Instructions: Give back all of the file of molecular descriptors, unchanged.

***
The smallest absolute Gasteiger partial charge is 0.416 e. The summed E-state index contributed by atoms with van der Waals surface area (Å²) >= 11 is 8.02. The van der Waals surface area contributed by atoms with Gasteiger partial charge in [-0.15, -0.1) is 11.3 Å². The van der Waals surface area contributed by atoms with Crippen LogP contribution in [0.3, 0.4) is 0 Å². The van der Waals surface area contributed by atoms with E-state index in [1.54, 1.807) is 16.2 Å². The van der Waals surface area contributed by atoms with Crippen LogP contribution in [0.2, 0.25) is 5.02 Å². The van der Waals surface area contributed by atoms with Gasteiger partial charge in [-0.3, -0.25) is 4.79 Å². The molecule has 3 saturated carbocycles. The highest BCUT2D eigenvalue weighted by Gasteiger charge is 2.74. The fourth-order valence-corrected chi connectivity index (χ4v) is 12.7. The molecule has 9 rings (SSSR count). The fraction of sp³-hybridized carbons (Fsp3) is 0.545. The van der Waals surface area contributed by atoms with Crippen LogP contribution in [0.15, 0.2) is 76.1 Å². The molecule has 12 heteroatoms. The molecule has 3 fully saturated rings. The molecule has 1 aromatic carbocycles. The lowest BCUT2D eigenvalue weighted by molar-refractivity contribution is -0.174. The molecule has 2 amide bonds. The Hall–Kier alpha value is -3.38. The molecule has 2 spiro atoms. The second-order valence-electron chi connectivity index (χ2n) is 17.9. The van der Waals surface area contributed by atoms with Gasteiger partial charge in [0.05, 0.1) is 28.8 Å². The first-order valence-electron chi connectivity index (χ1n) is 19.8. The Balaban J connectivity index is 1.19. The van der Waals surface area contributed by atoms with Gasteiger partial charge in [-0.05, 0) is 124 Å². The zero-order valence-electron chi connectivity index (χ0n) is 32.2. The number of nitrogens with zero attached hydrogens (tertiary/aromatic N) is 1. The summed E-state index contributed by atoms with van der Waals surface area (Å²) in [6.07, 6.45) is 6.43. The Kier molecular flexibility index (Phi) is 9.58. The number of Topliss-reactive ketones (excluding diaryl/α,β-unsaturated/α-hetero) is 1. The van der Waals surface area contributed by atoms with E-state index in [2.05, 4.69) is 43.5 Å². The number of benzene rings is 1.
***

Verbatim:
The smallest absolute Gasteiger partial charge is 0.416 e. The summed E-state index contributed by atoms with van der Waals surface area (Å²) >= 11 is 8.02. The van der Waals surface area contributed by atoms with Gasteiger partial charge in [-0.15, -0.1) is 11.3 Å². The van der Waals surface area contributed by atoms with Crippen LogP contribution in [0.3, 0.4) is 0 Å². The van der Waals surface area contributed by atoms with E-state index in [1.54, 1.807) is 16.2 Å². The van der Waals surface area contributed by atoms with Crippen LogP contribution in [0.2, 0.25) is 5.02 Å². The van der Waals surface area contributed by atoms with Gasteiger partial charge in [-0.3, -0.25) is 4.79 Å². The molecule has 3 saturated carbocycles. The highest BCUT2D eigenvalue weighted by Gasteiger charge is 2.74. The fourth-order valence-corrected chi connectivity index (χ4v) is 12.7. The molecule has 9 rings (SSSR count). The fraction of sp³-hybridized carbons (Fsp3) is 0.545. The van der Waals surface area contributed by atoms with Crippen LogP contribution in [0.15, 0.2) is 76.1 Å². The molecule has 12 heteroatoms. The molecule has 3 fully saturated rings. The molecule has 1 aromatic carbocycles. The lowest BCUT2D eigenvalue weighted by molar-refractivity contribution is -0.174. The molecule has 2 amide bonds. The Hall–Kier alpha value is -3.38. The molecule has 2 spiro atoms. The second-order valence-electron chi connectivity index (χ2n) is 17.9. The van der Waals surface area contributed by atoms with Gasteiger partial charge in [0.05, 0.1) is 28.8 Å². The first-order valence-electron chi connectivity index (χ1n) is 19.8. The Balaban J connectivity index is 1.19. The van der Waals surface area contributed by atoms with Gasteiger partial charge in [-0.05, 0) is 124 Å². The zero-order valence-electron chi connectivity index (χ0n) is 32.2. The number of nitrogens with zero attached hydrogens (tertiary/aromatic N) is 1. The summed E-state index contributed by atoms with van der Waals surface area (Å²) in [6.07, 6.45) is 6.43. The Kier molecular flexibility index (Phi) is 9.58. The number of Topliss-reactive ketones (excluding diaryl/α,β-unsaturated/α-hetero) is 1. The van der Waals surface area contributed by atoms with E-state index in [2.05, 4.69) is 43.5 Å². The number of benzene rings is 1.